Medicaid eligibility can be complex, and is based on a number of variables such as income and resources. It also varies from state to state. As a single person without a disability or dependents, using 2015 income and resource levels found on the New York State Department of Health website, I would qualify for Medicaid as long as my income is less than $1,343 per month or $16,105 annually. As a person with a disability, I would qualify if my income was less than $825 per month, or $9,900 annually. However, as a single person receiving services through the MBIWPD in my state, I can earn up to approximately $60,000 annually (the exact amount changes each year) and remain eligible for Medicaid as long as I meet the asset limitations. I qualify if I am employed full or part time. I am eligible for insurance through my employer, so my traditional preventive healthcare is covered by that policy. Insurance does not pay for long term care though. Medicaid pays for the personal care I need to remain an active member in my community.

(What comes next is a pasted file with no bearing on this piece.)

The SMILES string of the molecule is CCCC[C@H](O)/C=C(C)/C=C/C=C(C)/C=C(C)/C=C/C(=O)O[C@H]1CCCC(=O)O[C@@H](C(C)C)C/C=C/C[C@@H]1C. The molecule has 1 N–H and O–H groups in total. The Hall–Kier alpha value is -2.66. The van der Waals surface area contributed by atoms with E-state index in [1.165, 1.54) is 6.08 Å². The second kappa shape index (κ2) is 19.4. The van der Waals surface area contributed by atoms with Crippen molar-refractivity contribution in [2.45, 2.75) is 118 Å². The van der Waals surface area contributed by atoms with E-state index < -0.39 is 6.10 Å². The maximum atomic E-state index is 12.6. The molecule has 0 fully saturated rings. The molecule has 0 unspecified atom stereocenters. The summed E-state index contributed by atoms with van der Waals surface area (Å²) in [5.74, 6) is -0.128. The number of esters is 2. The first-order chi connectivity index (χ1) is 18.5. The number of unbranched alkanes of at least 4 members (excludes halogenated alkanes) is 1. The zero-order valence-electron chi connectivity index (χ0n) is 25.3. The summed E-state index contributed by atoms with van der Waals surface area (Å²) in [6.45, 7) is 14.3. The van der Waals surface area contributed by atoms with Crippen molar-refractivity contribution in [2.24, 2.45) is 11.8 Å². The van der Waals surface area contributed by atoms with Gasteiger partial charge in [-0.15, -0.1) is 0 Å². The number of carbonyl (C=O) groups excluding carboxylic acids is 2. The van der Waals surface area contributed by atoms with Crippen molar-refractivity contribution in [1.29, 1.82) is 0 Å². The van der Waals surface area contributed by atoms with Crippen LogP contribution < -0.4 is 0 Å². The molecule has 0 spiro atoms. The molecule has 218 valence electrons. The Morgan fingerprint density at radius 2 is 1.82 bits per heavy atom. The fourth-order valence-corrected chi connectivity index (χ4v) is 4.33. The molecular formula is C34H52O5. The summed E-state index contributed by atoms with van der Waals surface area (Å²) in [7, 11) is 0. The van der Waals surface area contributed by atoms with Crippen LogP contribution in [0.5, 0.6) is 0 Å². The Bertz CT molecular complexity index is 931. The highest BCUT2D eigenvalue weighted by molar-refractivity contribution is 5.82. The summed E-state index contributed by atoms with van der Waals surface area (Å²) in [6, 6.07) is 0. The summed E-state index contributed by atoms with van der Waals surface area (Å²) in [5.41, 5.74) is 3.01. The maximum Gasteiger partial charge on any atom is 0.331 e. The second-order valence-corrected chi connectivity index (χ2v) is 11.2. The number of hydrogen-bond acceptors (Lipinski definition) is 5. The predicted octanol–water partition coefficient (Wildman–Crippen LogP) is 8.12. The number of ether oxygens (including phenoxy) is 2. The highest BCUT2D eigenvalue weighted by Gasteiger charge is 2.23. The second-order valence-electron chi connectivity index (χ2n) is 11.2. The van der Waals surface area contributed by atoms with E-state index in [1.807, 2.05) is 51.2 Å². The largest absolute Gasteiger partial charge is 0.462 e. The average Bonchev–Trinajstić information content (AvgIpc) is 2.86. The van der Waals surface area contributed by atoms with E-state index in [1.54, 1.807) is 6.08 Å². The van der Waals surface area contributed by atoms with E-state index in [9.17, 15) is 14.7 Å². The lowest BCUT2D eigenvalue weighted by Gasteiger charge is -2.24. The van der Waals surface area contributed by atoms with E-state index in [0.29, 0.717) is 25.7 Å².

But if I marry? A married couple can only have a joint income of approximately $81,000 annually to qualify for services.

I am authorized to receive 70 hours of home care each week. If I were to pay out of pocket for this care, it would cost me approximately $20/hour. That is $1,400 each week, or $72,800 a year. Just for personal care. That is more than my current annual salary, since I cannot earn more than $60,000 and still qualify for home care.

I have always said I will never put myself in a situation where my safety and security are dependent on another person. Part of it is my own independent stubborn streak, and part of it comes from conditioning from my parents who told me repeatedly as I was growing up how important it is that I be able to take care of myself. If I were to marry, I would need to find another job with a higher salary to cover the cost of my care, never mind my living expenses.

Sure, I could find a job that pays more than $100,00/year. Those jobs exist. I have the degrees and skills to be successful at those jobs. But as much as I complain about playing the Medicaid game (proving my disability every six months, tolerating the home visits from nurses and social workers to assess my needs), I play it because I need to. I am dependent on these services to live independently in my community where I am loved and valued, and can give love to those who are important to me.